We all know life is messy. Many of us feel like there is just too much going on in our lives. Our mole hills really are mountains and a simpler existence would make getting through the day so much easier.
This month let’s make our mess less.
Each day in March, I encourage you to toss out, donate, or give away at least one thing that you no longer use or that just takes up too much space in your place. Once you start the process of picking out the excess, you will find the act of eliminating the unnecessary empowering.
Don’t know where to start?
Consider your closet or dresser. Anything you didn’t wear in the last year is perfect for purging.
Give the kitchen cabinets a sweep. Gadgets, pans, or expired products provide instant pitches or pass alongs.
What about your catch-all drawer? I am certain there are some Box-tops to go to education, coupons that no longer count, or just some stuff that would benefit from being organized.
A large part of March makes up the Lenten season and I always use this season as a chance to challenge myself to get rid of the excess in my home. Continue reading “March Positivity Challenge – Make Your Mess Less”
Foggy Minds – Wise Words Wednesday
Clearly I cannot take credit for this image, but I can thank the nice people at Pinterest for providing such terrific inspiration for today’s post. Thank you, Pinterest.
Life is chaotic. Holidays are crazy. My brain is foggy.
So many people I have spoken to lately seem to be suffering from foggy brains also. I don’t know if it is the cloud of too much to do, or too many things to remember, or just sinus pressure that is affecting us but there are some serious cases of foggy brain going around.
The treatment for foggy brain is different for all of us. We all have our pressure fronts that move in an out. We all have precipitation and draught issues, but there are a few simple things that can be done to relieve foggy brain symptoms.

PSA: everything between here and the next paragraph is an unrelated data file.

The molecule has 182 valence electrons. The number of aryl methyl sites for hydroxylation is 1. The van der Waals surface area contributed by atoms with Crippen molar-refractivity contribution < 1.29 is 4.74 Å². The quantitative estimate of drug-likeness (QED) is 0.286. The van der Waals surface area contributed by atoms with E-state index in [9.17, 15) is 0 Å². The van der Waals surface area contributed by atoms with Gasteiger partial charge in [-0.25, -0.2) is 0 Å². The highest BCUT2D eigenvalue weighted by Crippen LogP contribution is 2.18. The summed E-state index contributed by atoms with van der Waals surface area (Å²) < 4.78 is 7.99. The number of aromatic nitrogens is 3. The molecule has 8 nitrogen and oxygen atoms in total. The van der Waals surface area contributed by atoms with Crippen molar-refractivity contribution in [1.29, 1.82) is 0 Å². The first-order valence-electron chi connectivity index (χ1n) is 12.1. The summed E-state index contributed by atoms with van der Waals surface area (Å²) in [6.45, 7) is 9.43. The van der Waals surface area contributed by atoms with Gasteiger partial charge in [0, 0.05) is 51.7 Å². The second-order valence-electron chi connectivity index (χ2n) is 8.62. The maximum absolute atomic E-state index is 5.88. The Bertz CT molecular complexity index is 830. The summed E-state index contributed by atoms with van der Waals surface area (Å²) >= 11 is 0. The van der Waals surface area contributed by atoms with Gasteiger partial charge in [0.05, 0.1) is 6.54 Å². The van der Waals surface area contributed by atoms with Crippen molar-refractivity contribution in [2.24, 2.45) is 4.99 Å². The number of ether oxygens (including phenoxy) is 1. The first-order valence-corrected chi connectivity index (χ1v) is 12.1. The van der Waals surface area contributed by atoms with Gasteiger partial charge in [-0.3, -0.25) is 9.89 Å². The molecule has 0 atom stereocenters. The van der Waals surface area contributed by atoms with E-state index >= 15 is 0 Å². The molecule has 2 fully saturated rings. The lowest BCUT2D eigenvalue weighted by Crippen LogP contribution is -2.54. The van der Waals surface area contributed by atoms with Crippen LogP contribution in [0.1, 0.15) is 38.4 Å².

Rest: take time to clear you schedule and mind.
Hydrate: drink lots of water and healthy stuff. Wine may dull the fog but only adds to the befuddlement later.
Be Kind: show yourself kindness and demonstrate compassion for other foggy brain sufferers. You never know what might be clouding their thoughts. 🙂
Prioritize: organize your to-do’s. A game plan will always give you a clearer perspective.
Energy with clarity is much more powerful than the fog on your brain. Give your mind some positive purpose, dispel the clouds of confusion, and you are sure to see a sunnier view.
By: Melanie A. Peters
P.S. I am not a trained meteorologists. I do not fully understand the science of predicting foggy weather; I just understand what it is like to have a foggy brain.
The Psychology of Making Lists
Last week my sons tortured my daughter telling her that she was on the naughty list. Hubby and I kept reminding her that their lists didn’t matter and encouraged her to not worry about it. (We also told the boys to stop being pain-in-the-rears.)
This week as I sat under the hair dryer of my magician beautician Abby, I showed her my To-Do list. Abby commiserated with me on the need to make lists and just how quickly those lists grow.
More importantly we discussed how making lists boosts our self-esteem and motivates us to do more.
Are you a list maker?
Well, if you are, excellent! The next few pieces of information will support your productive habit. If you aren’t a list maker, maybe you will find some solutions to your chaotic craziness in the advice provided about the psychology of making lists.
In the Pyschology Today article, “How Making Lists Can Quell Anxiety and Breed Creativity: Six benefits of a small solace-producing obsession,” Dr. Carrie Barron explains some very powerful benefits of list making. Continue reading “The Psychology of Making Lists”